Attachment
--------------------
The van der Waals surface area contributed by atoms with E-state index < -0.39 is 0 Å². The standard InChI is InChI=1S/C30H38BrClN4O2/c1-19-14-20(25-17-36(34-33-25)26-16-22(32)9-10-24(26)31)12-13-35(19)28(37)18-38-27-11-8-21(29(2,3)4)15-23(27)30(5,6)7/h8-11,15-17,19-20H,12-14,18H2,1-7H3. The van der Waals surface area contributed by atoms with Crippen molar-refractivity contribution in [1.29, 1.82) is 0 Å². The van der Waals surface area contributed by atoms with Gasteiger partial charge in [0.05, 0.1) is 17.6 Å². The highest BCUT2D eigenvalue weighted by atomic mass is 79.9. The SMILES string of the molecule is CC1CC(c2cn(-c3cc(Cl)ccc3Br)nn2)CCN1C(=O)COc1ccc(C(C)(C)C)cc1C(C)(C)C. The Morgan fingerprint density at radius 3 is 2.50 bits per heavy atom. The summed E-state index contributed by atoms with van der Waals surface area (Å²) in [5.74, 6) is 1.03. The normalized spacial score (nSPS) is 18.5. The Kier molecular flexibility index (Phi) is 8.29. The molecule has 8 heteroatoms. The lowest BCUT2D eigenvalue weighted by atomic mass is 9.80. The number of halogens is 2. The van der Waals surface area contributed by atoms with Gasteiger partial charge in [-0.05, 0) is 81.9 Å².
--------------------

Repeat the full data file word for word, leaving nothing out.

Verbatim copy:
The van der Waals surface area contributed by atoms with E-state index < -0.39 is 0 Å². The standard InChI is InChI=1S/C30H38BrClN4O2/c1-19-14-20(25-17-36(34-33-25)26-16-22(32)9-10-24(26)31)12-13-35(19)28(37)18-38-27-11-8-21(29(2,3)4)15-23(27)30(5,6)7/h8-11,15-17,19-20H,12-14,18H2,1-7H3. The van der Waals surface area contributed by atoms with Crippen molar-refractivity contribution in [1.29, 1.82) is 0 Å². The van der Waals surface area contributed by atoms with Gasteiger partial charge in [0.05, 0.1) is 17.6 Å². The highest BCUT2D eigenvalue weighted by atomic mass is 79.9. The SMILES string of the molecule is CC1CC(c2cn(-c3cc(Cl)ccc3Br)nn2)CCN1C(=O)COc1ccc(C(C)(C)C)cc1C(C)(C)C. The Morgan fingerprint density at radius 3 is 2.50 bits per heavy atom. The summed E-state index contributed by atoms with van der Waals surface area (Å²) in [5.74, 6) is 1.03. The normalized spacial score (nSPS) is 18.5. The Kier molecular flexibility index (Phi) is 8.29. The molecule has 8 heteroatoms. The lowest BCUT2D eigenvalue weighted by atomic mass is 9.80. The number of halogens is 2. The van der Waals surface area contributed by atoms with Gasteiger partial charge in [-0.05, 0) is 81.9 Å².